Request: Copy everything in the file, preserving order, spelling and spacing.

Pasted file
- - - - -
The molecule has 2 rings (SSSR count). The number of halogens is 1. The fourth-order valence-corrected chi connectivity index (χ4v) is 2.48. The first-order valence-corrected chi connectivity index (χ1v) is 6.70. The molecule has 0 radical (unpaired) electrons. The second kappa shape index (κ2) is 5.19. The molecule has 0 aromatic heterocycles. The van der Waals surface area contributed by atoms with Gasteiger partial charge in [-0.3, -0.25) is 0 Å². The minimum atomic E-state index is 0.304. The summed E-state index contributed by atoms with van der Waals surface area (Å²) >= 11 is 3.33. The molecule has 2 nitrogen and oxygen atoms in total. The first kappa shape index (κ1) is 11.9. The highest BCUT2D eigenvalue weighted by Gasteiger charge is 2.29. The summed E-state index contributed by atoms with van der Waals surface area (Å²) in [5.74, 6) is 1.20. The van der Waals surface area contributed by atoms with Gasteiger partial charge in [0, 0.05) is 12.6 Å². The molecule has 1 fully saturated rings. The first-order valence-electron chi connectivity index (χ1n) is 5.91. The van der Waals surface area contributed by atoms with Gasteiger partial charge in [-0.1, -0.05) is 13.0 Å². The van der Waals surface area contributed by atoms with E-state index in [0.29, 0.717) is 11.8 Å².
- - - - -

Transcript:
The molecule has 2 rings (SSSR count). The number of halogens is 1. The fourth-order valence-corrected chi connectivity index (χ4v) is 2.48. The first-order valence-corrected chi connectivity index (χ1v) is 6.70. The molecule has 0 radical (unpaired) electrons. The second kappa shape index (κ2) is 5.19. The molecule has 0 aromatic heterocycles. The van der Waals surface area contributed by atoms with Gasteiger partial charge in [-0.3, -0.25) is 0 Å². The minimum atomic E-state index is 0.304. The summed E-state index contributed by atoms with van der Waals surface area (Å²) >= 11 is 3.33. The molecule has 2 nitrogen and oxygen atoms in total. The first kappa shape index (κ1) is 11.9. The highest BCUT2D eigenvalue weighted by Gasteiger charge is 2.29. The summed E-state index contributed by atoms with van der Waals surface area (Å²) in [5.74, 6) is 1.20. The van der Waals surface area contributed by atoms with Gasteiger partial charge in [0, 0.05) is 12.6 Å². The molecule has 1 fully saturated rings. The first-order valence-electron chi connectivity index (χ1n) is 5.91. The van der Waals surface area contributed by atoms with Gasteiger partial charge in [-0.1, -0.05) is 13.0 Å². The van der Waals surface area contributed by atoms with E-state index in [0.29, 0.717) is 11.8 Å².